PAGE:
Glanbia to move northern suppliers to solids-based pricing by 2024

Glanbia Ireland has told northern milk suppliers it plans to move to solids-based pricing by 2024.

The butterfat base level was 3.8-3.84%. However, under the plans it will now rise to 3.85%, going up to 3.90% by 2024. Every 0.01% above base will be paid at 0.021p/L, rising to 0.03p/L by 2024.

The protein base level was 3.15-3.19%. It will now increase to 3.20%, going up to 3.25% by 2024. Every 0.01% above base will be paid at 0.037p/L, rising to 0.054p/L by 2024.

The new payment structure will also include volume bonuses for farmers supplying larger quantities, with a 0.25p/L bonus for months where the 12-month rolling average exceeds more than 500,000L. A 0.5p/L bonus will be granted where volumes exceed one million litres.

Payment will also be adjusted for total bacteria count, with anything above 50,000 penalised between 0.15p/L and 10p/L and anything below 25,000 given a bonus of between 0.25p/L and 0.35p/L.

Further adjustments will be made based on somatic cell count. Deductions of between 0.2p/L and 6p/L will be made for SCC over 300,000, while cell counts of under 200,000 will be awarded bonuses of up to 0.4p/L.

A further 0.2p/L ‘Premium Quality Bonus’ will also be paid for milk attaining both a TBC of less than 11,000 and an SCC of less than 150,000.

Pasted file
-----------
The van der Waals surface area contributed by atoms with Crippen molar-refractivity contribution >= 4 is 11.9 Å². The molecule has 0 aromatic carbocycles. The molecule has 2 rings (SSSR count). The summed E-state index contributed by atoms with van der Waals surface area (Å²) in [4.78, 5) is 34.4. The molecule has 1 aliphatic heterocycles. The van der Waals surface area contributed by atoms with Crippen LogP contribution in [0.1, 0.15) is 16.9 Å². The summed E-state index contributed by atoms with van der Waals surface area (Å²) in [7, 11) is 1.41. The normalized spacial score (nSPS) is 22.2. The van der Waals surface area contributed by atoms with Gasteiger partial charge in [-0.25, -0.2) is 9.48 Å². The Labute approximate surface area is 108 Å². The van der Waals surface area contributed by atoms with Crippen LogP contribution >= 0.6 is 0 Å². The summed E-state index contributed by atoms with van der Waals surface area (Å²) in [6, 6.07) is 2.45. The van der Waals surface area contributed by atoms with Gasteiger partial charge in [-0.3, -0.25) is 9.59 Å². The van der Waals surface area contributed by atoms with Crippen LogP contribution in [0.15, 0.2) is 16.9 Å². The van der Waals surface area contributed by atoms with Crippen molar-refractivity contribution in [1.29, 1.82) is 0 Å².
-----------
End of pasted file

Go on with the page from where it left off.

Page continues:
Open discussion is needed

Ulster Farmers’ Union (UFU) deputy president David Brown said: “The news that Glanbia Ireland is planning to move towards constituent milk pricing is a significant breakthrough in addressing how milk is priced in Northern Ireland, as well as moving towards having a more accurate milk price that reflects the quantity and value of the dairy products being produced.

“Early pricing forecasts indicated that the NI milk pool would benefit significantly from this new form of pricing.

“For constituent milk pricing to work in NI, there needs to be an open discussion with all parties regarding the impact it will have on farm businesses.

The move by Glanbia Ireland comes at a crucial time for our dairy sector. It could boost the competitiveness of our sector as we utilise new trade opportunities and face new challenges in this post Brexit era.

“We will continue to engage with all stakeholders to consider what constituent pricing could mean for the NI milk pool,” added the UFU deputy president.